HindustanTimes Fri,31 Oct 2014

From severed heads to a plush auditorium

Nivedita Khandekar, Hindustan Times  New Delhi, May 05, 2013
First Published: 00:24 IST(5/5/2013) | Last Updated: 03:12 IST(5/5/2013)

Film buffs thronged the Siri Fort Auditorium for ‘Celebrating a Century: An Audio Visual Voyage’ on the occasion of 100 years of Indian cinema. But the irony was that most remained oblivious to the centuries-old structure that lends its name to the plush auditorium.


Siri Fort or Siri was the second city of Delhi, built by Allaud-din-Khilji in 1303-04 to defend the city from the onslaught of the Mongols.

Zafarnama, a famous early 19th century book, states the city was surrounded by a high rubble wall with seven gateways. What remains are mostly ruins, including random rubble masonry wall, bastions and portions of one of the gateways.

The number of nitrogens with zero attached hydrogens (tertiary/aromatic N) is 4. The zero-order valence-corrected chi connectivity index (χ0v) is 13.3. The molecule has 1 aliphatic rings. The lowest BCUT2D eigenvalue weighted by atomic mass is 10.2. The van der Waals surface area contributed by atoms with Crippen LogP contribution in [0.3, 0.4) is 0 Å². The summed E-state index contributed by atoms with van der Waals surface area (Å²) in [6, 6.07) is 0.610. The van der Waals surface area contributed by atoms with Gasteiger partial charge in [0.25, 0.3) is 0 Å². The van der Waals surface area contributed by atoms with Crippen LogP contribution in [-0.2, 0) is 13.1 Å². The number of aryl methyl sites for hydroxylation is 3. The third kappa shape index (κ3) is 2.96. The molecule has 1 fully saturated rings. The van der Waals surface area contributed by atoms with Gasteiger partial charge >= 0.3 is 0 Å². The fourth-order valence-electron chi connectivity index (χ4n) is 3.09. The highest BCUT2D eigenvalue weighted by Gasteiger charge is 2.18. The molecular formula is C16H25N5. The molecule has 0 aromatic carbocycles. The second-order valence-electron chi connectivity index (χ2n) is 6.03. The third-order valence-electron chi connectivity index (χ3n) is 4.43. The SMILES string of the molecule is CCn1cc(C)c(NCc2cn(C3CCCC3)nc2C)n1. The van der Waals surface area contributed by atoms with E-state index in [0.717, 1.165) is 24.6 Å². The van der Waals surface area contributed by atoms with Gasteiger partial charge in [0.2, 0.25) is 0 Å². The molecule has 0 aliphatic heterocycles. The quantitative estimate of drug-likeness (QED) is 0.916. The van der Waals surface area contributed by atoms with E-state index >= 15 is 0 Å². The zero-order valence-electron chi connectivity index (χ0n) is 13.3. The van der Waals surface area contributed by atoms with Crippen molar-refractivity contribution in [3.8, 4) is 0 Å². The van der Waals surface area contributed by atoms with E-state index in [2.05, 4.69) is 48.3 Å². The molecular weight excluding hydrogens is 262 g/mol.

These ruins are surrounded by landscaped gardens belonging either to the Archaeological Survey of India (ASI) or the Delhi Development Authority (DDA).

Apart from the Siri Fort auditorium, next to Shahpur Jat, the area also has Asiad Games Village complex and the DDA’s sports complex. For residents of several of the surrounding posh South Delhi colonies, the lush green lawns have been the veritable joggers’ parks. 

“I have heard about the place from my driver, who also told me war stories associated with it and how it’s founded on sir-s (heads) and bones. But unfortunately, I have never been to see the Siri Fort wall,” said Kshama Pathak, a resident of Asiad Village, a stone’s throw away. 

According to popular legend, the name Siri was given as its foundation was built on severed heads (sir in Hindi) of thousands of Mongol soldiers.

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